She topped hers with mashed avocado, corn, nectarines and feta cheese. We are not quite in nectarine season here, so I decided to roast some little cherry tomatoes with the corn. Mine got a topping of ricotta salata, basil and cilantro. A squirt of hot sauce or some pickled jalapeños would also be quite delicious if that’s more your jam. What you'll need

tomatoes and corn ready for roastingThe tomatoes and corn spend about 20 minutes in a hot oven, getting all golden brown and delicious. This gives you time to mash the avocados and make the egg-in-a-hole toasts.avoeggs in hole2 toasts 1This is comfort food at its finest. It would make a beautiful brunch, but I love it best for dinner. There is something a little bit indulgent about having breakfast for dinner. 1 toast

Click here to print recipe for Egg-in-hole Avocado Toast.

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Granola Bark

3 bowlsIf you’re one of those people that pick all the big clumps of granola out of the bag, leaving the little crumbs for the rest of your family, then this granola bark is for you.broken into piecesThe recipe comes from the cookbook Tartine All Day, by pastry chef Elizabeth Prueitt. She and her husband, bread baker extraordinaire, Chad Robertson, are the owners of the Tartine Bread empire in San Francisco.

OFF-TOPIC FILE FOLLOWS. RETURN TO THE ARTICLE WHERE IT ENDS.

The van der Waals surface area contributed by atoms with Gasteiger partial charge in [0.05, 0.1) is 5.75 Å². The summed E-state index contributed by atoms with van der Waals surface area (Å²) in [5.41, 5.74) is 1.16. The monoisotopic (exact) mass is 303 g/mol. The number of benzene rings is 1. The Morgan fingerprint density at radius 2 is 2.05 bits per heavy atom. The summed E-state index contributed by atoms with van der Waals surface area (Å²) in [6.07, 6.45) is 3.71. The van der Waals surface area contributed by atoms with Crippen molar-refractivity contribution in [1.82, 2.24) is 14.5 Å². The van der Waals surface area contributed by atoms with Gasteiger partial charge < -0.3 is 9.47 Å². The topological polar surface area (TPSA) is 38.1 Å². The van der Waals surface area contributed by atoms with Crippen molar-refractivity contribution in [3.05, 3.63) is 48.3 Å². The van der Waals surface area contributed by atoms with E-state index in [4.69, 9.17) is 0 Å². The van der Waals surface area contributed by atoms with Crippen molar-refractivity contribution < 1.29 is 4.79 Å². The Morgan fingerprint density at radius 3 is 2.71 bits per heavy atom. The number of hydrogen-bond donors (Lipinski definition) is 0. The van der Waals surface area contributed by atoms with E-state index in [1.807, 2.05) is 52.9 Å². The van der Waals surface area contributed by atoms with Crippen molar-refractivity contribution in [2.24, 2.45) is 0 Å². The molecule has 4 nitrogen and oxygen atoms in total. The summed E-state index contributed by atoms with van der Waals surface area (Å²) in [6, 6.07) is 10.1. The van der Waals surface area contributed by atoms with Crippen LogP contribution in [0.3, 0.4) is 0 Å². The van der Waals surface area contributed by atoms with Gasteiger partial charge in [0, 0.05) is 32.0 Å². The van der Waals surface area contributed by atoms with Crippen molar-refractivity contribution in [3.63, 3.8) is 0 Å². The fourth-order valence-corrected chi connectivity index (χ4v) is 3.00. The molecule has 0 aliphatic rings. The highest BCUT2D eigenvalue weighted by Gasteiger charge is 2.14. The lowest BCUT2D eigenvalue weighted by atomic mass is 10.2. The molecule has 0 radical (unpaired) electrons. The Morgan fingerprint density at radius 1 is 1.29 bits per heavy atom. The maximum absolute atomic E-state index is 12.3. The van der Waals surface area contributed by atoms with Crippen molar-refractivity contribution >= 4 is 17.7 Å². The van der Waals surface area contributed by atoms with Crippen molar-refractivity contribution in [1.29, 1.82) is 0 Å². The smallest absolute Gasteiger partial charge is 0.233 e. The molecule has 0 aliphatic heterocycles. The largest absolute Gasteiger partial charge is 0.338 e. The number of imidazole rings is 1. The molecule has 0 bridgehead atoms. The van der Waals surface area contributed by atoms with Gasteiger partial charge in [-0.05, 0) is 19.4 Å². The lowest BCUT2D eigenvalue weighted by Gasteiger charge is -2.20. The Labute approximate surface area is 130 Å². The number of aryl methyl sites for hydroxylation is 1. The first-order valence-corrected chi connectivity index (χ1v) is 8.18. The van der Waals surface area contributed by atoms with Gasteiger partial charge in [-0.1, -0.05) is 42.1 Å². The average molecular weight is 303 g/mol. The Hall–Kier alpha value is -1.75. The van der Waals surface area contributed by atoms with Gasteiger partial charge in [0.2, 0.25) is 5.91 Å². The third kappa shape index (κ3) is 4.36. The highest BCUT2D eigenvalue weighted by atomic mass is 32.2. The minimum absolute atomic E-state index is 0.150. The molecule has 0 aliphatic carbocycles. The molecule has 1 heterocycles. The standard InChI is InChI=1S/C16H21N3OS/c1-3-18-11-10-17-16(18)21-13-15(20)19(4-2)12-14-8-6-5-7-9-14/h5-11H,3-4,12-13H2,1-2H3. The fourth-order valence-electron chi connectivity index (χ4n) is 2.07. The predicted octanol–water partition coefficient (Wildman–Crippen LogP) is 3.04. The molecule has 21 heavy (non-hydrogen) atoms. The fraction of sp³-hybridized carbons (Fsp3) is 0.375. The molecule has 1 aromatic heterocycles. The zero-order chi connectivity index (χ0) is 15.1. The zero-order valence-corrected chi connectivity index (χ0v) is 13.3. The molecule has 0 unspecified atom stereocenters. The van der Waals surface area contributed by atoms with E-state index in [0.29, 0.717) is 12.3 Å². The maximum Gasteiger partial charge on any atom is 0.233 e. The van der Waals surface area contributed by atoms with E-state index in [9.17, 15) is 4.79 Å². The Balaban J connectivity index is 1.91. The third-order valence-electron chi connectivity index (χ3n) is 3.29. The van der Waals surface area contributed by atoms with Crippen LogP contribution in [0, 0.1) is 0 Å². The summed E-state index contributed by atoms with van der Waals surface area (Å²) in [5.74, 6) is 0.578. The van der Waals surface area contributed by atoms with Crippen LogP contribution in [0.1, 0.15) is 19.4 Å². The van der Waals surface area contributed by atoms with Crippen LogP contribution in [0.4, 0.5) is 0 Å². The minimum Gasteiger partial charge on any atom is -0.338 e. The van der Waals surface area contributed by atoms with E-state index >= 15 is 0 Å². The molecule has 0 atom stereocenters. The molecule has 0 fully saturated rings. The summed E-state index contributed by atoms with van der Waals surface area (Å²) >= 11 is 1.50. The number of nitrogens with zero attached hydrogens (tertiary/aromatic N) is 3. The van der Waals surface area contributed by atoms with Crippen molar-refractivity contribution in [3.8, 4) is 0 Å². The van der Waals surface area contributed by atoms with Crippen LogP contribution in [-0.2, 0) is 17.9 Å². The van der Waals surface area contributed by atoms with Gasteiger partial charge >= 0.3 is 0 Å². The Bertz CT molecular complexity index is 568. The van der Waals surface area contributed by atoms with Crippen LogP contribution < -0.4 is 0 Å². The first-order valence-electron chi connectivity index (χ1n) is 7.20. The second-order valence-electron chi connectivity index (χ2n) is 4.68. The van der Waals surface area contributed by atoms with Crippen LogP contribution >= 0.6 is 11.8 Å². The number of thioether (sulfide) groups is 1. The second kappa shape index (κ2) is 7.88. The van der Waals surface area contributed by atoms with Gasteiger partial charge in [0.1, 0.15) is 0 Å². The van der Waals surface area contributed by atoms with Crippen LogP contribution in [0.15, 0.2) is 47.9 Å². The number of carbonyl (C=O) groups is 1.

I recently sorted through all my cookbooks and got rid of a big pile that just didn’t bring me joy anymore. I wasn’t planning to buy any new ones.  We’re in declutter mode around here these days. But I’m happily willing to make room for this book on my shelf. It is filled with inspiration for way we want to eat now, melding new ingredients with old techniques. These are the recipes that Prueitt cooks for her family everyday.

Start by gathering the dry ingredients. Rolled oats (not quick cooking), pumpkin seeds, unsweetened coconut, golden flax seed, sesame seeds, cinnamon, whole almonds and ground almonds (almond flour). Feel free to substitute other seeds and nuts. Chia seeds and sunflower seeds would be good. Pecans instead of almonds would be delicious. For Nutella fans, try using hazelnut flour instead of the almond flour.Dry ingredientschopping almondsFor the liquid ingredients, maple syrup is simmered with water, coconut sugar, and salt until the sugar dissolves. Prueitt calls for vegetable or olive oil, but I used coconut oil. The final liquid ingredient is an egg white, which helps make the granola bark extra crispy.Liquid ingredientsall mixedspreading out barkBefore baking, it is important to press the granola quite firmly into the pan. The easiest way to do this is to cover the granola with a sheet of parchment paper and press a second pan over the  bark.